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I feared for the Bears' season before Jay Cutler's latest concussion. Now, I'm just convinced they are headed towards an abrupt disappointment.
Now, hopefully Cutler will quickly pass this concussion and get back on the field, but as CBS' Gene Chamberlain points out, the concussions are mounting for Cutler, and with the Bears' less-than-stellar pass blocking, Cutler will be just one snap away from another concussion.
But let's move away from Cutler's injury. The Bears have other things working against them.
The Bears are an impressive 7-2, but the two best teams they have played, the Packers and Texans, have dealt the Bears a loss. Chicago's schedule is only going to get more difficult.
They have two games with the Vikings, will host the Seahawks and Packers, and then end the season with two straight road games against the Cardinals and Lions.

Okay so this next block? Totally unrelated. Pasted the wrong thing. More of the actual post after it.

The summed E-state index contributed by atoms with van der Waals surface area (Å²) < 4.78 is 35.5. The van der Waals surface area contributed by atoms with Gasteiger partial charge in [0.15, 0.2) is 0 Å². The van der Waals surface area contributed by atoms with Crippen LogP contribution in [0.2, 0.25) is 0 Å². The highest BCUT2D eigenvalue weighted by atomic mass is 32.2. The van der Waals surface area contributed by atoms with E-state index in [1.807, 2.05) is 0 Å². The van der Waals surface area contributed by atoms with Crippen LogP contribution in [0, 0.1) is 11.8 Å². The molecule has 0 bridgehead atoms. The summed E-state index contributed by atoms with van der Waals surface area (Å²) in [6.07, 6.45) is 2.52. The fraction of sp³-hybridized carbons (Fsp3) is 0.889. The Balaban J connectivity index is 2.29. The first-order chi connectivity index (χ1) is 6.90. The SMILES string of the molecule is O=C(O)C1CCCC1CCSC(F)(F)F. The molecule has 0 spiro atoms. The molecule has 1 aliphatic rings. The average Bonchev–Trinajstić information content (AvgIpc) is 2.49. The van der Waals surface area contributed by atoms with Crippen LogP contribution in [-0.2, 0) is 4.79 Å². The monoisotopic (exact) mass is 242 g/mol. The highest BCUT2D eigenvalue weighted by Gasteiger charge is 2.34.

What is especially troubling about the Bears' chances is that their hot start was a bit of smoke and mirrors.
A huge part of the Bears' success has come via turnovers. They lead the league with 3.3 turnovers forced per game.
While there is unquestionable a talent involved in forcing turnovers, this is a pace the Bears cannot uphold. These things have a way of evening out a bit, and it is harder to force turnovers against more quality opponents.
Also, the Bears have turned an insane amount of these turnovers into points. They have a league-leading and unsustainable 0.8 defensive touchdowns per game. Last year the Bears tied for the league lead with 0.4.
The Bears built up insanely high expectations with their promising start—expectations they simply aren't good enough to fulfill.